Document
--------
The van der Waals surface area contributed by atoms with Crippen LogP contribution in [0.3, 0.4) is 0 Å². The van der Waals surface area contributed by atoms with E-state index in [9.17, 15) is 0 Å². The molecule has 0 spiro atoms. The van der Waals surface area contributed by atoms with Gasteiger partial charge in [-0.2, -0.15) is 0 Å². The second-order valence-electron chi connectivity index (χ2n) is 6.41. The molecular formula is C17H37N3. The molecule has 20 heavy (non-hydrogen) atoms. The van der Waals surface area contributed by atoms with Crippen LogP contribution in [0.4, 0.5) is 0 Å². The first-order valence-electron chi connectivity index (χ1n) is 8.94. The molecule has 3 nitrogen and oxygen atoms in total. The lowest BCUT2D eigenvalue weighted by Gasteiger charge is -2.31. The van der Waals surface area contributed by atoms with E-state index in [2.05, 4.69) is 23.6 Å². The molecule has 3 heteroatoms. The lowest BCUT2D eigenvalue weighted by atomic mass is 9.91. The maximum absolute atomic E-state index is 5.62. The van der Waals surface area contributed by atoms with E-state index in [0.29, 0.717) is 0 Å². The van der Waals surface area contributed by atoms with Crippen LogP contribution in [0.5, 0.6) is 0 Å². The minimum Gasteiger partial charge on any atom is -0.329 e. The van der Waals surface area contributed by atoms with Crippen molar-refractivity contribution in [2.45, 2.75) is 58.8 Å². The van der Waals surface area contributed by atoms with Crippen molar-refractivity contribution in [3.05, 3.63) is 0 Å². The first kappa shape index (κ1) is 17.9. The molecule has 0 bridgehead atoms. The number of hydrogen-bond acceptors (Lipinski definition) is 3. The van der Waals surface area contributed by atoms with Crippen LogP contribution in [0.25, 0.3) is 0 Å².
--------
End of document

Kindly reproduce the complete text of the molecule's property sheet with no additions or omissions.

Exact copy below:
The van der Waals surface area contributed by atoms with Crippen LogP contribution in [0.3, 0.4) is 0 Å². The van der Waals surface area contributed by atoms with E-state index in [9.17, 15) is 0 Å². The molecule has 0 spiro atoms. The van der Waals surface area contributed by atoms with Gasteiger partial charge in [-0.2, -0.15) is 0 Å². The second-order valence-electron chi connectivity index (χ2n) is 6.41. The molecular formula is C17H37N3. The molecule has 20 heavy (non-hydrogen) atoms. The van der Waals surface area contributed by atoms with Crippen LogP contribution in [0.4, 0.5) is 0 Å². The first-order valence-electron chi connectivity index (χ1n) is 8.94. The molecule has 3 nitrogen and oxygen atoms in total. The lowest BCUT2D eigenvalue weighted by Gasteiger charge is -2.31. The van der Waals surface area contributed by atoms with E-state index in [2.05, 4.69) is 23.6 Å². The molecule has 3 heteroatoms. The lowest BCUT2D eigenvalue weighted by atomic mass is 9.91. The maximum absolute atomic E-state index is 5.62. The van der Waals surface area contributed by atoms with E-state index in [0.29, 0.717) is 0 Å². The van der Waals surface area contributed by atoms with Crippen LogP contribution in [0.5, 0.6) is 0 Å². The minimum Gasteiger partial charge on any atom is -0.329 e. The van der Waals surface area contributed by atoms with Crippen molar-refractivity contribution in [2.45, 2.75) is 58.8 Å². The van der Waals surface area contributed by atoms with Crippen molar-refractivity contribution in [3.05, 3.63) is 0 Å². The first kappa shape index (κ1) is 17.9. The molecule has 0 bridgehead atoms. The number of hydrogen-bond acceptors (Lipinski definition) is 3. The van der Waals surface area contributed by atoms with Crippen LogP contribution in [0.25, 0.3) is 0 Å².